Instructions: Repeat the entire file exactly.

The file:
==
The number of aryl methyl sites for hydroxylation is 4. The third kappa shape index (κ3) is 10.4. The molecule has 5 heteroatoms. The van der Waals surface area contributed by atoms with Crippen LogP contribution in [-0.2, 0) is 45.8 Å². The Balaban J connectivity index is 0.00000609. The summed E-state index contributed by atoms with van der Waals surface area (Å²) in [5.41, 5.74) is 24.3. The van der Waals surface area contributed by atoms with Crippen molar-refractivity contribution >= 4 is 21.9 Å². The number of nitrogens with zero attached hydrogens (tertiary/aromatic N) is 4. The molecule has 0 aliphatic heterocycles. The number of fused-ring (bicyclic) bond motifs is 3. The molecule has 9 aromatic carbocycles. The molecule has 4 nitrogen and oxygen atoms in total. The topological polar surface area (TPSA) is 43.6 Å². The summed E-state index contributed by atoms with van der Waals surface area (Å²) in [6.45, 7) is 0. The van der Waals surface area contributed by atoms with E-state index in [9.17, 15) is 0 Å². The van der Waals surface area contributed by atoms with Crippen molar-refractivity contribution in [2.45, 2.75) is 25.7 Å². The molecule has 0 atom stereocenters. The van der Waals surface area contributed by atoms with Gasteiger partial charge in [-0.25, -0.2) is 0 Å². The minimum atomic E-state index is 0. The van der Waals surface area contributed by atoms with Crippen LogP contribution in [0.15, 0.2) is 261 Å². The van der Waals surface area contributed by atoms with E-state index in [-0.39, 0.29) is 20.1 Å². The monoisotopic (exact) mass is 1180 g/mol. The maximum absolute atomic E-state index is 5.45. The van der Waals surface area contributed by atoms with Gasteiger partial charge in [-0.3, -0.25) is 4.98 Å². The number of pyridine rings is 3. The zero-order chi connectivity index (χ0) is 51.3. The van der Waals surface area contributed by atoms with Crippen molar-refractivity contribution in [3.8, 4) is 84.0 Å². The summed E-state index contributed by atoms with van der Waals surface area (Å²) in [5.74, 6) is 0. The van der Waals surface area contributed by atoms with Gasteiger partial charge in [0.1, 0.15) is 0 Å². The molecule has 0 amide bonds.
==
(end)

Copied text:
The number of aryl methyl sites for hydroxylation is 4. The third kappa shape index (κ3) is 10.4. The molecule has 5 heteroatoms. The van der Waals surface area contributed by atoms with Crippen LogP contribution in [-0.2, 0) is 45.8 Å². The Balaban J connectivity index is 0.00000609. The summed E-state index contributed by atoms with van der Waals surface area (Å²) in [5.41, 5.74) is 24.3. The van der Waals surface area contributed by atoms with Crippen molar-refractivity contribution >= 4 is 21.9 Å². The number of nitrogens with zero attached hydrogens (tertiary/aromatic N) is 4. The molecule has 0 aliphatic heterocycles. The number of fused-ring (bicyclic) bond motifs is 3. The molecule has 9 aromatic carbocycles. The molecule has 4 nitrogen and oxygen atoms in total. The topological polar surface area (TPSA) is 43.6 Å². The summed E-state index contributed by atoms with van der Waals surface area (Å²) in [6.45, 7) is 0. The van der Waals surface area contributed by atoms with E-state index in [9.17, 15) is 0 Å². The van der Waals surface area contributed by atoms with Crippen molar-refractivity contribution in [2.45, 2.75) is 25.7 Å². The molecule has 0 atom stereocenters. The van der Waals surface area contributed by atoms with Gasteiger partial charge in [-0.25, -0.2) is 0 Å². The minimum atomic E-state index is 0. The van der Waals surface area contributed by atoms with Crippen LogP contribution in [0.15, 0.2) is 261 Å². The van der Waals surface area contributed by atoms with E-state index in [-0.39, 0.29) is 20.1 Å². The monoisotopic (exact) mass is 1180 g/mol. The maximum absolute atomic E-state index is 5.45. The van der Waals surface area contributed by atoms with Gasteiger partial charge in [-0.3, -0.25) is 4.98 Å². The number of pyridine rings is 3. The zero-order chi connectivity index (χ0) is 51.3. The van der Waals surface area contributed by atoms with Crippen molar-refractivity contribution in [3.8, 4) is 84.0 Å². The summed E-state index contributed by atoms with van der Waals surface area (Å²) in [5.74, 6) is 0. The van der Waals surface area contributed by atoms with Gasteiger partial charge in [0.1, 0.15) is 0 Å². The molecule has 0 amide bonds.